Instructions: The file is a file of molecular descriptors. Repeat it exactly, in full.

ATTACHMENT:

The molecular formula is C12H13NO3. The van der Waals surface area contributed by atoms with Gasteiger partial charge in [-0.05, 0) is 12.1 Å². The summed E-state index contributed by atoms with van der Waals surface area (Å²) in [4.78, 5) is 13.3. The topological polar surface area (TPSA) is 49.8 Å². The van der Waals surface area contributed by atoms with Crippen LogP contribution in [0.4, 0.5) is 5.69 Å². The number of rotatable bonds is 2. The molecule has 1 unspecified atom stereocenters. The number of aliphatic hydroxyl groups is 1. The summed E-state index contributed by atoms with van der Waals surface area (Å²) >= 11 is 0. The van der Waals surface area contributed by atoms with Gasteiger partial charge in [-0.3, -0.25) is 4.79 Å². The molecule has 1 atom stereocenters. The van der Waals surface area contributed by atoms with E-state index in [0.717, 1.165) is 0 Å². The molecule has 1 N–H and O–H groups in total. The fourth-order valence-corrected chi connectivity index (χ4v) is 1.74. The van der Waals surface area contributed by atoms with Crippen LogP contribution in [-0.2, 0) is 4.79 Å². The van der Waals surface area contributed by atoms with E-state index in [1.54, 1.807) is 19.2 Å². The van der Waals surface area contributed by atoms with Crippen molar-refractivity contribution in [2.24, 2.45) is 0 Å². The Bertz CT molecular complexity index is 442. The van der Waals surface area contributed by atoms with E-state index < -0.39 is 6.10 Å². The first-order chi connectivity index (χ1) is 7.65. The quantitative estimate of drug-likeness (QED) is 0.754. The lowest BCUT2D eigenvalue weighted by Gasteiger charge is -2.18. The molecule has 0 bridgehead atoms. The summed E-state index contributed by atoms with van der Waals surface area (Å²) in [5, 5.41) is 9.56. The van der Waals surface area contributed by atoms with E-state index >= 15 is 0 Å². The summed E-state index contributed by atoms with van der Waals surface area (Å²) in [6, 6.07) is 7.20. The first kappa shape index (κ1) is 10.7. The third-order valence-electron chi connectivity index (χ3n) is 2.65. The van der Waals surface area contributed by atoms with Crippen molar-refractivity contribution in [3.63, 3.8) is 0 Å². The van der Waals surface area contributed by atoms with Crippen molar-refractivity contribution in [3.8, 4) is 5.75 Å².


The molecular formula is C12H13NO3. The van der Waals surface area contributed by atoms with Gasteiger partial charge in [-0.05, 0) is 12.1 Å². The summed E-state index contributed by atoms with van der Waals surface area (Å²) in [4.78, 5) is 13.3. The topological polar surface area (TPSA) is 49.8 Å². The van der Waals surface area contributed by atoms with Crippen LogP contribution in [0.4, 0.5) is 5.69 Å². The number of rotatable bonds is 2. The molecule has 1 unspecified atom stereocenters. The number of aliphatic hydroxyl groups is 1. The summed E-state index contributed by atoms with van der Waals surface area (Å²) >= 11 is 0. The van der Waals surface area contributed by atoms with Gasteiger partial charge in [-0.3, -0.25) is 4.79 Å². The molecule has 1 atom stereocenters. The van der Waals surface area contributed by atoms with E-state index in [0.717, 1.165) is 0 Å². The molecule has 1 N–H and O–H groups in total. The fourth-order valence-corrected chi connectivity index (χ4v) is 1.74. The van der Waals surface area contributed by atoms with Crippen LogP contribution in [-0.2, 0) is 4.79 Å². The van der Waals surface area contributed by atoms with E-state index in [1.54, 1.807) is 19.2 Å². The van der Waals surface area contributed by atoms with Crippen molar-refractivity contribution in [2.24, 2.45) is 0 Å². The Bertz CT molecular complexity index is 442. The van der Waals surface area contributed by atoms with E-state index < -0.39 is 6.10 Å². The first-order chi connectivity index (χ1) is 7.65. The quantitative estimate of drug-likeness (QED) is 0.754. The lowest BCUT2D eigenvalue weighted by Gasteiger charge is -2.18. The molecule has 0 bridgehead atoms. The summed E-state index contributed by atoms with van der Waals surface area (Å²) in [5, 5.41) is 9.56. The van der Waals surface area contributed by atoms with E-state index >= 15 is 0 Å². The summed E-state index contributed by atoms with van der Waals surface area (Å²) in [6, 6.07) is 7.20. The first kappa shape index (κ1) is 10.7. The third-order valence-electron chi connectivity index (χ3n) is 2.65. The van der Waals surface area contributed by atoms with Crippen molar-refractivity contribution in [3.63, 3.8) is 0 Å². The van der Waals surface area contributed by atoms with Crippen molar-refractivity contribution in [3.8, 4) is 5.75 Å².